Creative workshops

A breath of fresh air and a kick up the rear end.

Creative people often need to clear their minds and refresh their ideas. They also need to re-discover the joy and inspiration that originally steered them into creative work. A well-run, non-didactic experiential workshop can do just that. Creatives can work together to create something that’s very different from their usual work; a designer can write a screenplay, a programmer design a building, an illustrator invent a game or an architect make music.

Ingredients of a good creative workshop:

  1. Enthusiastic, experienced and highly talented leaders whose role is not to teach, but to set stimulating and challenging briefs and then allow the work to flow
  2. Adaptive techniques that react to the work being produced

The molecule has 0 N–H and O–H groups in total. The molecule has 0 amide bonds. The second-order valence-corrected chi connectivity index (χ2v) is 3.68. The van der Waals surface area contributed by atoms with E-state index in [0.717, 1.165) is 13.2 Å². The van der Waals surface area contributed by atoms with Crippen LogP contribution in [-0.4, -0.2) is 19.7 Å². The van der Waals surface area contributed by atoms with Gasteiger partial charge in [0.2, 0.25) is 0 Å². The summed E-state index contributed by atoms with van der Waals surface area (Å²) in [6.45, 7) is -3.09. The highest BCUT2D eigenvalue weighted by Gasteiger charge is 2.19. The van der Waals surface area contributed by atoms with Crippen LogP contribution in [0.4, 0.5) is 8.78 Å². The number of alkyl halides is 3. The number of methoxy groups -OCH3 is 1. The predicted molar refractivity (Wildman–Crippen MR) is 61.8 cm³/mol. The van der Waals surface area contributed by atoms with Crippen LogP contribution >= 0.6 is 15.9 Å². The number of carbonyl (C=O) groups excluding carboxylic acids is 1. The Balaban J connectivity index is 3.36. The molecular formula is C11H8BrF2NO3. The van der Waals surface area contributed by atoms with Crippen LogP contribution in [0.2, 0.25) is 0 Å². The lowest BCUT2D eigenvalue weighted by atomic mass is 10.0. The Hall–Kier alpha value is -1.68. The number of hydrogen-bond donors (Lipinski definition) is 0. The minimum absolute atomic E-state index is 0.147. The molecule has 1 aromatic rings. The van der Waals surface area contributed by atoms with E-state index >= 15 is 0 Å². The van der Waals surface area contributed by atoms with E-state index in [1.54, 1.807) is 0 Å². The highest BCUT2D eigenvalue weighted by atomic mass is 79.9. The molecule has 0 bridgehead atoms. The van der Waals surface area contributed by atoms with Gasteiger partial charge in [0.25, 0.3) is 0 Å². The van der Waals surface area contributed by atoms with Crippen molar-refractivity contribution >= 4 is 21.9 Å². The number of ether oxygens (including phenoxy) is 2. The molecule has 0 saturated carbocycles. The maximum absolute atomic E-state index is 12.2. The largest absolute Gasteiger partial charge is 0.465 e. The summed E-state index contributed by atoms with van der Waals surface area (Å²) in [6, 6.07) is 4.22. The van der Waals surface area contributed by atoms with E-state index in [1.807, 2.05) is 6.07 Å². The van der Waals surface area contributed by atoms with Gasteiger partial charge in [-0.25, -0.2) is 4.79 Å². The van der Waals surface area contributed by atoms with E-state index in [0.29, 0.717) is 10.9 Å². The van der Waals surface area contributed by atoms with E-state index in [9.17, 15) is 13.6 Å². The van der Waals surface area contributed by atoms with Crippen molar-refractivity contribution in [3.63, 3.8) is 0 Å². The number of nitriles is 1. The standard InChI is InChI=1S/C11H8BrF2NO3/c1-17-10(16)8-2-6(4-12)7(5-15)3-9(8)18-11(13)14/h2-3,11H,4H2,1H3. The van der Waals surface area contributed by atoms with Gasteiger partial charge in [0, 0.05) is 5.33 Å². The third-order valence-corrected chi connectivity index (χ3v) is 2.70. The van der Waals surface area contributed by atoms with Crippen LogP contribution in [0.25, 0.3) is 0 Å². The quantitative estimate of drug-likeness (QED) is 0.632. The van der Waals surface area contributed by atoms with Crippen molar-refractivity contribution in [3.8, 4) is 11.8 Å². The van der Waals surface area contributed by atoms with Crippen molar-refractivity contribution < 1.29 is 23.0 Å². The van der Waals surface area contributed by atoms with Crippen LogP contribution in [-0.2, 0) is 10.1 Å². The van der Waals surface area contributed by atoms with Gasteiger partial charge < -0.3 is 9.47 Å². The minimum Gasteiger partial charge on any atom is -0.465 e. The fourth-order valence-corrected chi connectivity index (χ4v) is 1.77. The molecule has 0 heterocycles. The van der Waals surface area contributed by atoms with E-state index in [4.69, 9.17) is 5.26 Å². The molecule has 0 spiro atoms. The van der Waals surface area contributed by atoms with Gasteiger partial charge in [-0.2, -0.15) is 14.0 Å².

3. A cross-disciplinary and cross-cultural mix of creative people
  4. Creative spaces to work in
  5. Tools, materials and technology
  6. Deadlines and delivery rules
  7. Food and drink
  8. Socialising and partying
  9. Documenting of the work
  10. Publication of some work
  11. Keeping in touch

Ten days is a minimum useful period, with at least the first two to three days spent shaking off preconceptions. It works better if the creatives have a stake in the process – even if that’s just the fee they paid for the experience – but most importantly they have to be volunteers, open and willing to explore new things.

There are many different types of creative workshops running all over the world and just as many different formats, so watch for more articles about this subject from guest contributors. If you’d like to hear about upcoming workshops, please add your email address to our mailing list.

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